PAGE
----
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Session Law

Session Law is mainly local but some parts of it are universal. Think of it as a small set of widely recognised laws and a few local bylaws added according to the Session. It also depends to some extent on whether the session is led or just a Gathering.

Being Folk, it is not written down, it is part of the Oral Tradition. In some Irish Sessions it was and maybe still is essential to wear jacket and tie or you won't be asked to play. Other session rules which vary according to session are:

  • Wait to be invited into the session / Anyone can join the session
  • Wait to be invited to start a tune / Anyone can start a tune
  • Do not fiddle aimlessly with your instrument in the quiet bits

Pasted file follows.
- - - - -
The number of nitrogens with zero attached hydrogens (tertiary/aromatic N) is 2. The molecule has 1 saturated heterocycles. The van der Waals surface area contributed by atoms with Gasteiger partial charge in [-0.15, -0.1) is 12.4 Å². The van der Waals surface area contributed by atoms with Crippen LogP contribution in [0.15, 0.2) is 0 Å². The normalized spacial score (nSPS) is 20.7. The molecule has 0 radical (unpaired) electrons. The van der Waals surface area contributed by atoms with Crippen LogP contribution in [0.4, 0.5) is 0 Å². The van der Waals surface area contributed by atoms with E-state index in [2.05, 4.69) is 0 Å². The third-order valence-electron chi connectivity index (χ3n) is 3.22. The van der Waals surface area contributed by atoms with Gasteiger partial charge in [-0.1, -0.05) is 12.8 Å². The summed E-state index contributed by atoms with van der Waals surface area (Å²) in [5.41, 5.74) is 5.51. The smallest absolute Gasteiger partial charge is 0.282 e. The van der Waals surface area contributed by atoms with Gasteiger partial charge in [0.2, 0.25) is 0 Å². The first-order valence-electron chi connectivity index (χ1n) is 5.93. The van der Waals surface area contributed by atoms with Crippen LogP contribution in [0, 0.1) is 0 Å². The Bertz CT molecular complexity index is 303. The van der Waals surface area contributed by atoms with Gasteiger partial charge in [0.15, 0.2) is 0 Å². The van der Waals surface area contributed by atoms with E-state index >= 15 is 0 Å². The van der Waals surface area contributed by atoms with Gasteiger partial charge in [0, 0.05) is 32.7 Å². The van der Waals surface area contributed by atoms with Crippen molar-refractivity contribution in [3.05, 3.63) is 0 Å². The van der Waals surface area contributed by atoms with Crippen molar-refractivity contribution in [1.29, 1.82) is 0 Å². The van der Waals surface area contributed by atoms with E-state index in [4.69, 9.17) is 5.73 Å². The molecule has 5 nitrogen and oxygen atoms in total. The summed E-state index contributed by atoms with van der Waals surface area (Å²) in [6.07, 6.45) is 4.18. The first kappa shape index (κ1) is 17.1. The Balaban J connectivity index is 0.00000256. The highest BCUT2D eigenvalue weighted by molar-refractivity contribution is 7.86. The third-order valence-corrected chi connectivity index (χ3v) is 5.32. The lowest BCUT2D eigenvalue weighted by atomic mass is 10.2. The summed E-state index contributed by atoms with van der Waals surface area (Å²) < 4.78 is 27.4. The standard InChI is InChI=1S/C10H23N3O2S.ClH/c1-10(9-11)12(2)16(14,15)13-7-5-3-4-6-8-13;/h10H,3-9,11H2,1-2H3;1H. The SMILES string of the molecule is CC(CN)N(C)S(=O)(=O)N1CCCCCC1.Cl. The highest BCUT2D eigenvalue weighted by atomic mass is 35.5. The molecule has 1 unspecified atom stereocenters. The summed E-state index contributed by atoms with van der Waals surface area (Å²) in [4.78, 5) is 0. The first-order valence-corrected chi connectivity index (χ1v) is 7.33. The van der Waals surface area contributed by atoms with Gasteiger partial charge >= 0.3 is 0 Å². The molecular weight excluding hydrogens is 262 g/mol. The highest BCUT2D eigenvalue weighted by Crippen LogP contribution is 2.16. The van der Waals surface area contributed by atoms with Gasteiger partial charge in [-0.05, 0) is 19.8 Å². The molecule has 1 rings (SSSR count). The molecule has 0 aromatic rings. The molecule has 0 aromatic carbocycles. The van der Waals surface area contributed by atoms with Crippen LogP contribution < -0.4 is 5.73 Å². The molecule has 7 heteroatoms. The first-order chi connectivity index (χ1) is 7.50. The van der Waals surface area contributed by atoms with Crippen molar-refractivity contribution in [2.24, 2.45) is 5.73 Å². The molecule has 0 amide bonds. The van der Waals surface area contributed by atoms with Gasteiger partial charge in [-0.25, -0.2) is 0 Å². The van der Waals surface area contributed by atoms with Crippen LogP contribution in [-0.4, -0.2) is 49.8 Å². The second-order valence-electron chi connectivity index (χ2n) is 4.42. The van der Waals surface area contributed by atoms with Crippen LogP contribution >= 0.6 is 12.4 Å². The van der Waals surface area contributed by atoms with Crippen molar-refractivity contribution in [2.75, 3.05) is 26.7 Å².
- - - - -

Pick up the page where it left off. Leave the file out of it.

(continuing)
• No practising if there is an audience
  • Do not disturb the other musicians - wait until the set finishes to go to the bar
  • No cutlery / Only one set of spoons at a time / Any amount welcome (rarely)
  • Only One Bodhran per set / Any amount welcome (rarely)
  • Singing Allowed / Singing Restricted / Singing Banned - that's what Folk Clubs are for
  • No solo spots or session unfriendly tunes unless by licence

There may be restrictions on types of Instrument (Highland Pipes, Bombarde and most Brass Instruments are generally frowned upon as being too loud. Highland Pipes and Bombardes played together indoors at close range can actually damage your hearing). Too many of one type is consisdered bad form in some sessions but in others it may be designed for predominantly one type of instrument (e.g. all Whistles, all Ukulele).

Some sessions allow shaky, rattly, thumpy things as long as the owner buys a nuisance licence from the Musicians.